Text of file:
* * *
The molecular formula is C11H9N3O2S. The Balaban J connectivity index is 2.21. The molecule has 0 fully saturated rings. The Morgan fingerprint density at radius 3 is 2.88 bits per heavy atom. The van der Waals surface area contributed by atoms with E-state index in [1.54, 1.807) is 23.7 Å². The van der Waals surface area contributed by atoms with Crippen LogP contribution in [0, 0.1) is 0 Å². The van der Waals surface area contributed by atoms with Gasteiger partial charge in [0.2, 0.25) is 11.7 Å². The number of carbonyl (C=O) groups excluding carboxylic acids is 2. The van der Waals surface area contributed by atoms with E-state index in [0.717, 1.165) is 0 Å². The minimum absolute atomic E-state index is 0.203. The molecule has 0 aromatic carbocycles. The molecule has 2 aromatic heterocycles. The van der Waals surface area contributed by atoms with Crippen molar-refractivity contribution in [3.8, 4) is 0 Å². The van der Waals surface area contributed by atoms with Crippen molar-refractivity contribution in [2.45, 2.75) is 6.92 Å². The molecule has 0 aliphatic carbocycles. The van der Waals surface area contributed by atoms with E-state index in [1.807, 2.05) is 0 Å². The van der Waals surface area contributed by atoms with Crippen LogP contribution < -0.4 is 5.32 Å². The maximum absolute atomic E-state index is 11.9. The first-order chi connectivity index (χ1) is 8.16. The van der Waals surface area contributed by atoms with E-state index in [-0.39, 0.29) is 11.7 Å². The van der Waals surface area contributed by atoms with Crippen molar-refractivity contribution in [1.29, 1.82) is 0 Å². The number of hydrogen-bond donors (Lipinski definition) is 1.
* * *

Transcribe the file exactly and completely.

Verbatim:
The molecular formula is C11H9N3O2S. The Balaban J connectivity index is 2.21. The molecule has 0 fully saturated rings. The Morgan fingerprint density at radius 3 is 2.88 bits per heavy atom. The van der Waals surface area contributed by atoms with E-state index in [1.54, 1.807) is 23.7 Å². The van der Waals surface area contributed by atoms with Crippen LogP contribution in [0, 0.1) is 0 Å². The van der Waals surface area contributed by atoms with Gasteiger partial charge in [0.2, 0.25) is 11.7 Å². The number of carbonyl (C=O) groups excluding carboxylic acids is 2. The van der Waals surface area contributed by atoms with E-state index in [0.717, 1.165) is 0 Å². The minimum absolute atomic E-state index is 0.203. The molecule has 0 aromatic carbocycles. The molecule has 2 aromatic heterocycles. The van der Waals surface area contributed by atoms with Crippen molar-refractivity contribution in [3.8, 4) is 0 Å². The van der Waals surface area contributed by atoms with Crippen molar-refractivity contribution in [2.45, 2.75) is 6.92 Å². The molecule has 0 aliphatic carbocycles. The van der Waals surface area contributed by atoms with E-state index in [1.807, 2.05) is 0 Å². The van der Waals surface area contributed by atoms with Crippen LogP contribution < -0.4 is 5.32 Å². The maximum absolute atomic E-state index is 11.9. The first-order chi connectivity index (χ1) is 8.16. The van der Waals surface area contributed by atoms with E-state index in [-0.39, 0.29) is 11.7 Å². The van der Waals surface area contributed by atoms with Crippen molar-refractivity contribution in [1.29, 1.82) is 0 Å². The number of hydrogen-bond donors (Lipinski definition) is 1.